The Spillover Effect of Customer CEO Myopia on Supplier Firms
38 Pages Posted: 6 Apr 2020 Last revised: 31 Jul 2020
Date Written: February 15, 2020
This paper shows that customer CEOs’ short-term equity incentives impose a negative spillover effect on the real investment decisions of their supplier firms. Specifically, we find that CEOs’ short-term incentives, measured by CEOs’ vesting equity in a given quarter, are negatively associated with suppliers’ investments in R&D expenditures in the same quarter. The reduction of suppliers’ R&D is not fully explained by the decline in customers’ own R&D or capital expenditures resulting from customer CEOs’ short-term incentives. Furthermore, we find that customer CEOs’ short-term incentives have a less pronounced effect on reducing suppliers’ R&D investments when the customers have less bargaining power, are younger, are considered more trustworthy, or are monitored by blockholders. The effect is also less pronounced when the suppliers have higher capital redeployability. At last, we show that supplier firms also reduce their trade credit offering and inventory cost. Taken together, we argue that customer CEOs’ myopic behavior, induced by their short-term incentives, reduces suppliers’ incentive to commit to relationship-specific investments.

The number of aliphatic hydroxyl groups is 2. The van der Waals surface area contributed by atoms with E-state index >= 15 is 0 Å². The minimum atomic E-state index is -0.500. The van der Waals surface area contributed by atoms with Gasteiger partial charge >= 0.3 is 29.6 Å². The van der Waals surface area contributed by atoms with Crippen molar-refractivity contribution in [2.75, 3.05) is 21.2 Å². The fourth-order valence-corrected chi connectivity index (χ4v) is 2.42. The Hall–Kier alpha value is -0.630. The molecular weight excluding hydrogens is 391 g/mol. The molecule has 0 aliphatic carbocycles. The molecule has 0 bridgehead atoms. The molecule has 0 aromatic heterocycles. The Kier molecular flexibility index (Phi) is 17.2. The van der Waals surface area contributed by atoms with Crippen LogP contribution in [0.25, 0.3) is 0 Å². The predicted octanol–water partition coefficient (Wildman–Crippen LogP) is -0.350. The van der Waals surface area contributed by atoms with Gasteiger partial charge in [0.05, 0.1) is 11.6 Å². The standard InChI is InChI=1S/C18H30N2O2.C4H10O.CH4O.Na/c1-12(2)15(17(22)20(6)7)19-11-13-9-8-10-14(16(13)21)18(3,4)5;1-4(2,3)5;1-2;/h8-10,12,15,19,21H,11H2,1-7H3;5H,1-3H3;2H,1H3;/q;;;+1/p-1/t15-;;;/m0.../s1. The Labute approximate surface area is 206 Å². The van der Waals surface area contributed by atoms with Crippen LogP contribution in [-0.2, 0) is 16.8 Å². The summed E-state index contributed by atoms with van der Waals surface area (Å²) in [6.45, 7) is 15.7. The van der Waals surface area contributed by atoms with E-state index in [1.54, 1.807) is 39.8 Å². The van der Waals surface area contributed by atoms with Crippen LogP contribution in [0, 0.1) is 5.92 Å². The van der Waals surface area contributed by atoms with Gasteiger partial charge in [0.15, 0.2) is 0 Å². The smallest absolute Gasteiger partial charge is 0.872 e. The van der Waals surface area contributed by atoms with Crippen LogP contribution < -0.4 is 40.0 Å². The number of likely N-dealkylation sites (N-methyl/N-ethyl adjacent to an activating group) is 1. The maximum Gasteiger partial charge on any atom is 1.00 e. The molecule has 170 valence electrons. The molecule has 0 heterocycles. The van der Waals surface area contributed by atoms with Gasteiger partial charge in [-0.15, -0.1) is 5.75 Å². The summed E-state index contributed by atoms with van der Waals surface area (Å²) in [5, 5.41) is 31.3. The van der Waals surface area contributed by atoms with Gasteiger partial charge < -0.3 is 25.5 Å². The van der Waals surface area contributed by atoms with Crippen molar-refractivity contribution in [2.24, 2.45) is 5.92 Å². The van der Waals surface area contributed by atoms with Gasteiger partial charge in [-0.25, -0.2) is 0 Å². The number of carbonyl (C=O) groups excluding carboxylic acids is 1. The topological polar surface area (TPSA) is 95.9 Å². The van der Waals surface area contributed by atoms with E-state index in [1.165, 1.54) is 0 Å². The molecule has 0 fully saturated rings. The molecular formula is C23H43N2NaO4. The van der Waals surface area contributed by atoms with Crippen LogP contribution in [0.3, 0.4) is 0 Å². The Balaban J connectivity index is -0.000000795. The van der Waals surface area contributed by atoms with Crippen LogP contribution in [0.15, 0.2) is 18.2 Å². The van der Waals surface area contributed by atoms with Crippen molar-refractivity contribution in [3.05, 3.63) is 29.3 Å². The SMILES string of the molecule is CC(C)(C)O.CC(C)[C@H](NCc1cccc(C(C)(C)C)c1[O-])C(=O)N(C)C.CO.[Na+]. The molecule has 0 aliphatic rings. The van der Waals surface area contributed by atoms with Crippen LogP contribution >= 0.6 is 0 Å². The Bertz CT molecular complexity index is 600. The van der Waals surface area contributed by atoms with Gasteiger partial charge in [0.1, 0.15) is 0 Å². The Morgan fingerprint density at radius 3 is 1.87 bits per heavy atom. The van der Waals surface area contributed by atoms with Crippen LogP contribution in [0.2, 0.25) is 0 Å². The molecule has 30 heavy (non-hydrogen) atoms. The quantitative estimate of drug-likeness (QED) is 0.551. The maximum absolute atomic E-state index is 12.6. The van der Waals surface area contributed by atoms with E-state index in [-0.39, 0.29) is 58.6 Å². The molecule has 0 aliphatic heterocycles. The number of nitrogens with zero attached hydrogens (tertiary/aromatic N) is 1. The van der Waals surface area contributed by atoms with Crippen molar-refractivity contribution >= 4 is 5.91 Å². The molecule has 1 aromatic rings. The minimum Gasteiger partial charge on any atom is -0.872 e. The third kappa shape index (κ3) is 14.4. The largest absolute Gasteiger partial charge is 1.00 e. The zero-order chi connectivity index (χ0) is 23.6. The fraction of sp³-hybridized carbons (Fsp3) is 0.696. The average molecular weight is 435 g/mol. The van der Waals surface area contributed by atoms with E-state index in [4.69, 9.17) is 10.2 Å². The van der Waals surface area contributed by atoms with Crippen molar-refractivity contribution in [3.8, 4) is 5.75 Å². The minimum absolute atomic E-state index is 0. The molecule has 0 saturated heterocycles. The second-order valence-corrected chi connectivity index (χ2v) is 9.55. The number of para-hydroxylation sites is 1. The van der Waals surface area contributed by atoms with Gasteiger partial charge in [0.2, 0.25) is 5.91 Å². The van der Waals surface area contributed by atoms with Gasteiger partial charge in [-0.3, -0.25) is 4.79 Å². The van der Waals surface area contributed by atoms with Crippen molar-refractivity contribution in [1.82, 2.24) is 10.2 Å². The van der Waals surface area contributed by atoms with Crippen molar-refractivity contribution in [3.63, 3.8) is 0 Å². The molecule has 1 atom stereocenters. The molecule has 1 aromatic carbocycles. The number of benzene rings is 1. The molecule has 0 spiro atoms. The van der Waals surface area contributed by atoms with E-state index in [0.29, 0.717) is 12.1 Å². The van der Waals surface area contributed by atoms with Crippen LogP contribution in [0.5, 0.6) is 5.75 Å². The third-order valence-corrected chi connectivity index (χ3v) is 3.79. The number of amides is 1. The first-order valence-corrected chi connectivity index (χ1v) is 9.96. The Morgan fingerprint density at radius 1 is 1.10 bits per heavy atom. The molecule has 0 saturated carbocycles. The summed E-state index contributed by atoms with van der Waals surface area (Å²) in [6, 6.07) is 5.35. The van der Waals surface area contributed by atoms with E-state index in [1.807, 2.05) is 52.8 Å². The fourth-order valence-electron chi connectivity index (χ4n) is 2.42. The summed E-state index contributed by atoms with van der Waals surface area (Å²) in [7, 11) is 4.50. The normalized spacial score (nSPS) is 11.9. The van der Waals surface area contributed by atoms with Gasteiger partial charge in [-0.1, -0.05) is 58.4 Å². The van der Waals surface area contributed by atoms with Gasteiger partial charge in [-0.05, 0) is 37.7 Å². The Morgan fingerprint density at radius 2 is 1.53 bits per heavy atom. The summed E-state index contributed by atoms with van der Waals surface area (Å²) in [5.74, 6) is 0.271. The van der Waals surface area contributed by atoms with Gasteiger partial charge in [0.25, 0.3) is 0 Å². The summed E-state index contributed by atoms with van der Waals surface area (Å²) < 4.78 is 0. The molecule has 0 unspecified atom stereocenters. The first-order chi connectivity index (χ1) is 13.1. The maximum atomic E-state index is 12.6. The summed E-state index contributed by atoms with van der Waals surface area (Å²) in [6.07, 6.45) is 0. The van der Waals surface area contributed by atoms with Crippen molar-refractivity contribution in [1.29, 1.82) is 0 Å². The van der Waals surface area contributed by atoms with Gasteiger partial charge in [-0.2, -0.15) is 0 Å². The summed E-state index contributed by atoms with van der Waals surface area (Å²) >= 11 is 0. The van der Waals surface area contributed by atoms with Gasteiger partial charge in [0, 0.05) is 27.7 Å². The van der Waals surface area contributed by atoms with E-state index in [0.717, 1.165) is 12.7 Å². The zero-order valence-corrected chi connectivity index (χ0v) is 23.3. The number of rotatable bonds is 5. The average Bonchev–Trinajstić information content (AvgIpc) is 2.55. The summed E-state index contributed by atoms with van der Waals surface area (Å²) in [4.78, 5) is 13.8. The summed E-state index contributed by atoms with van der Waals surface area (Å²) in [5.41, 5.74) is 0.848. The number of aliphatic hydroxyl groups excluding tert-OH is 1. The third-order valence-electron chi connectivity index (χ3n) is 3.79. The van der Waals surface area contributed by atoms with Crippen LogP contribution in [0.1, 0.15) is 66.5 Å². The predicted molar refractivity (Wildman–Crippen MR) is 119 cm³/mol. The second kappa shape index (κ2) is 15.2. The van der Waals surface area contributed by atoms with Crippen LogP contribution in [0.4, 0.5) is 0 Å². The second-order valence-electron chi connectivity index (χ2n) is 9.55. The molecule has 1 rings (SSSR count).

Keywords: management myopia, relatioship-specific investment, incomplete contract, supply chain
JEL Classification: G31, G32, G34, L14, M12
Suggested Citation: Suggested Citation